June 26, 2015
June 24, 2015
After the Austin County ’s office presented evidence to a grand jury, the grand jury decided there was “insufficient proof” to charge Lindsey with animal cruelty (resulting in a “no bill”). The DA’s office then closed the case, and said in a statement that they lacked proof that the cat was killed in a cruel manner, or that the incident occurred in Texas.
The Animal Legal Defense Fund is deeply disappointed by the Veterinary Board’s decision to only temporarily suspend Kristen Lindsey’s veterinary license.October 18, 2016 Press Release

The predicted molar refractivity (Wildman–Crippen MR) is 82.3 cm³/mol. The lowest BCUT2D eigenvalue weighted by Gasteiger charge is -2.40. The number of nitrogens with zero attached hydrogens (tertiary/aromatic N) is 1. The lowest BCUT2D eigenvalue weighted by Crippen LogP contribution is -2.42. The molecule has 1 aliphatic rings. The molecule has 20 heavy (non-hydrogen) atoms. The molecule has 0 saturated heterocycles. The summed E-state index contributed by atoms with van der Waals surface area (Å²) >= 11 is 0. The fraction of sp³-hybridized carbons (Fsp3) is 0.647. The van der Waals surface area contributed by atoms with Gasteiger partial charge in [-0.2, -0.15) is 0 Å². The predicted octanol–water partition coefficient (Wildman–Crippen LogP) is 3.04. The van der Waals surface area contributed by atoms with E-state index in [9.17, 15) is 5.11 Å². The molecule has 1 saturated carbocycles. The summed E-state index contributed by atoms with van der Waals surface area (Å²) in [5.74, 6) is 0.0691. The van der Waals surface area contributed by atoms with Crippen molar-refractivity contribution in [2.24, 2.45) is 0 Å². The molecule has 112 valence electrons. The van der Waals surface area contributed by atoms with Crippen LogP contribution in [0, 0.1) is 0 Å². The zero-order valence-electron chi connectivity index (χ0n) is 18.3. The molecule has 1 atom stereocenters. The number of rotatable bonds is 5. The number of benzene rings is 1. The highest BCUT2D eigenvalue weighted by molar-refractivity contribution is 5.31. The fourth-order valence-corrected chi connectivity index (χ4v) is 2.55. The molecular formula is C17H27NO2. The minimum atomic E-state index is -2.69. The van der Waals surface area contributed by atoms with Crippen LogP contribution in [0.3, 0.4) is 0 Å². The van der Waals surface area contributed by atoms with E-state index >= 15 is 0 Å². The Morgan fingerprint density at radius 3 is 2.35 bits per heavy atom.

Animal Legal Defense Fund Commends Court’s Upheld Suspension of Kristen Lindsey’s Veterinary LicenseIn 2015 Lindsey shot a cat with an arrow, killing him, then bragged about it on Facebook.August 3, 2017 Press Release
The Animal Legal Defense Fund invited Austin County District Attorney Travis J. Koehn under the Texas Public Information Act to produce all records relating to the criminal case against Kristen Lindsey.June 26, 2015 Press Release